What amazes me is that this is the official party line of right wingers as well as left wingers. They all say the same thing: "No big problem." Yes, there are problems, they admit. Yes, the system is completely unfunded. But it can be fixed if we act now. If we wait, the problem will catch us sooner, but we can fix it.
I read this party line in the mid-1970's, when I first wrote about the Social Security problem. I have seen the party line published somewhere, every year, ever since. The articles still appear like flies in the spring, always assuring us that this problem can be solved if Congress takes action now.
This week, however, there was a shift in opinion. Without warning, the mainstream media, for one brief and shining moment, ran the story the way my high school civics teacher taught it. The system is going bust. Despite the endless "if we act now" articles, the problem never gets solved. This is because Social Security is a Ponzi scheme, and it always has been. The money taken in is immediately spent by the government. Paying off early participants relies on taxing later participants.
The money is not invested in revenue-generating capital that can amortize the debt. The income from FICA taxes is even counted as revenue, not as a liability. It is revenue in the on-budget budget, and it is used to reduce the reported debt. It is a liability only in the off-budget books, which nobody cites, and which the government actively conceals.
How can the system be fixed when it relies, not on productive capital investment to amortize the debt, but on future workers' willingness and ability to pay FICA taxes? Why will all those future payments by workers reduce not undermine their ability to invest, because the FICA taxes will reduce their legally disposable income? Why won't the FICA system reduce capital and therefore productivity?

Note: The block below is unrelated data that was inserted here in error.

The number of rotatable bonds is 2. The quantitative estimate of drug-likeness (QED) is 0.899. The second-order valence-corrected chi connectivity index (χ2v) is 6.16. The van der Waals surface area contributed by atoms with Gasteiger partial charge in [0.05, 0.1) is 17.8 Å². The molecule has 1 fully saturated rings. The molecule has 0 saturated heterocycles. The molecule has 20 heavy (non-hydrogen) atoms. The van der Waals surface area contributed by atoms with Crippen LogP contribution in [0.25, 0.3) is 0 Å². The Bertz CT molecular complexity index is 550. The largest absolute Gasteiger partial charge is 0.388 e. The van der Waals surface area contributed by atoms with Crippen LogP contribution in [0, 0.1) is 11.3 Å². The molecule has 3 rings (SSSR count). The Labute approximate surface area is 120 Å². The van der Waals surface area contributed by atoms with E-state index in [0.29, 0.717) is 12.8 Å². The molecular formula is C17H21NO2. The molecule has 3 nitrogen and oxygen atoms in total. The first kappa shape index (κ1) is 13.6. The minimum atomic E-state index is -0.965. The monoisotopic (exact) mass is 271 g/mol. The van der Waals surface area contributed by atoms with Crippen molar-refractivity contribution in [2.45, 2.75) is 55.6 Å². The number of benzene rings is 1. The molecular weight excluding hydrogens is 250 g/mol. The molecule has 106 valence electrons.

Here is the government's idea of a fix. It announced this week that the taxable income base on which the FICA tax will be imposed will rise next year from $97,500 to $102,000.
This is a fix?
I turned 65 in February. The first check will arrive in December. Why the delay? Another fix. Congress passed a law which defers the first check. In the old days, the first check came in your birthday month.
This is a fix?
I think I understand the fixes: raise taxes and cut benefits. Terrific.
The politicians want us to ignore this problem because we are expected to trust them to provide fixes as these become statistically necessary. I trust the politicians. I trust them to apply the same kinds of fixes that they have already applied: raise taxes and cut benefits.
The party line was enthusiastically presented by a correspondent on American Public Media. The man interviewed is Chris Farrell. I can't say that I have ever heard of Mr. Farrell, but I have surely heard the party line for many years. He is by far the most committed advocate of the party line I have ever come across. Social Security is a non-issue, he says.